North Korea: the army deployed to help fight the Covid epidemic, six new deaths “of fever”

In North Korea, the word Covid seems prohibited in favor of the term "fever".

North Korea: the army deployed to help fight the Covid epidemic, six new deaths “of fever”

In North Korea, the word Covid seems prohibited in favor of the term "fever". The fact remains that the country, which since the start of the epidemic had always denied the cases of Covid, is forced to recognize 1.5 million patients, "at least 663,910 people" who are the subject of medical treatment and six new deaths for a total of 56 deaths.

Faced with this wave, Kim Jong Un ordered a national containment to try to stop the spread of the virus in the country while the population is not vaccinated. He also deployed the army. Hundreds of Korean People's Army service members in camouflage uniforms were seen gathering in the capital Pyongyang in photos released by the KCNA propaganda news agency.

The army "has urgently deployed its powerful forces to all pharmacies in Pyongyang city and started supplying drugs as part of a 24-hour service," KCNA said. Kim Jong Un has strongly criticized his government and health authorities for their handling of the outbreak, particularly the failure to keep pharmacies open at all times. Since then, the leader has taken personal control of the fight against the epidemic, which he says is causing "great upheaval" in the country.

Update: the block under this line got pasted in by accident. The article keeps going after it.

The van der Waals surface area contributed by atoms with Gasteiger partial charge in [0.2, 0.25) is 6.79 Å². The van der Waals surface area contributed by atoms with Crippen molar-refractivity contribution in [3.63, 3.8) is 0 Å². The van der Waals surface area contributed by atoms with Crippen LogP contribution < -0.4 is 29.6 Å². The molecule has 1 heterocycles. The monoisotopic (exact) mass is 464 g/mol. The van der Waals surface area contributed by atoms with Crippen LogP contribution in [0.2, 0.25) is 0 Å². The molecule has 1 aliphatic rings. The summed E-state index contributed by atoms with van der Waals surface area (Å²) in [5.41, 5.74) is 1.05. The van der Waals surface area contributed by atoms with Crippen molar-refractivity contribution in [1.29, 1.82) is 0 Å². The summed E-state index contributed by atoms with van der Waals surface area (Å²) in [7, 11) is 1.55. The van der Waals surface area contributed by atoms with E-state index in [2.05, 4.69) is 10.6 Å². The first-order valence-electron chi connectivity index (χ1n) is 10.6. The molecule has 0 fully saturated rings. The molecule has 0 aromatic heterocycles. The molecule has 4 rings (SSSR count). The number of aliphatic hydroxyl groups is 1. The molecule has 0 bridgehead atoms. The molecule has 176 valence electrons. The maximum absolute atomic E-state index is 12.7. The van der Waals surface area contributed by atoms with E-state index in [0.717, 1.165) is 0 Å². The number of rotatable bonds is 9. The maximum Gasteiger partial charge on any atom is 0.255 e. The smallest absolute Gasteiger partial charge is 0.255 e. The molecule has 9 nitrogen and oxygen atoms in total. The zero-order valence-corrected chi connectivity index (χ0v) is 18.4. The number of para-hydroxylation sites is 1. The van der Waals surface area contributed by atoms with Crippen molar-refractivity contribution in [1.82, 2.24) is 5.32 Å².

Not the capacity to massively test its population

Even if the authorities claim to have intensified awareness campaigns in the media and increased the production of drugs in pharmaceutical laboratories, the health system in North Korea is still very fragile. It was ranked 193rd out of 195 countries according to the study by American University Johns Hopkins last year. The country's hospitals are notoriously under-equipped, with few intensive care units.

According to experts, the country has no treatment for Covid-19 and does not have the capacity to massively test its population. "Most North Koreans are chronically malnourished and unvaccinated, there is hardly any medicine left in the country, and the health infrastructure is unable to cope with this pandemic," said Lina Yoon. , a Korea researcher at Human Rights Watch, calling on the international community to provide North Korea with medicines, vaccines and infrastructure.

So far, Pyongyang has not responded to Seoul's offer, according to South Korea's unification ministry. Despite this health situation, Kim Jong Un seems not to have deviated from his military strategy. New satellite images indicate North Korea has resumed construction of a long-paused nuclear reactor. Washington and Seoul even suspect Pyongyang of preparing a nuclear test, which would be the seventh in its history and the first since 2017, in order to divert the attention of the North Korean population from the health crisis.


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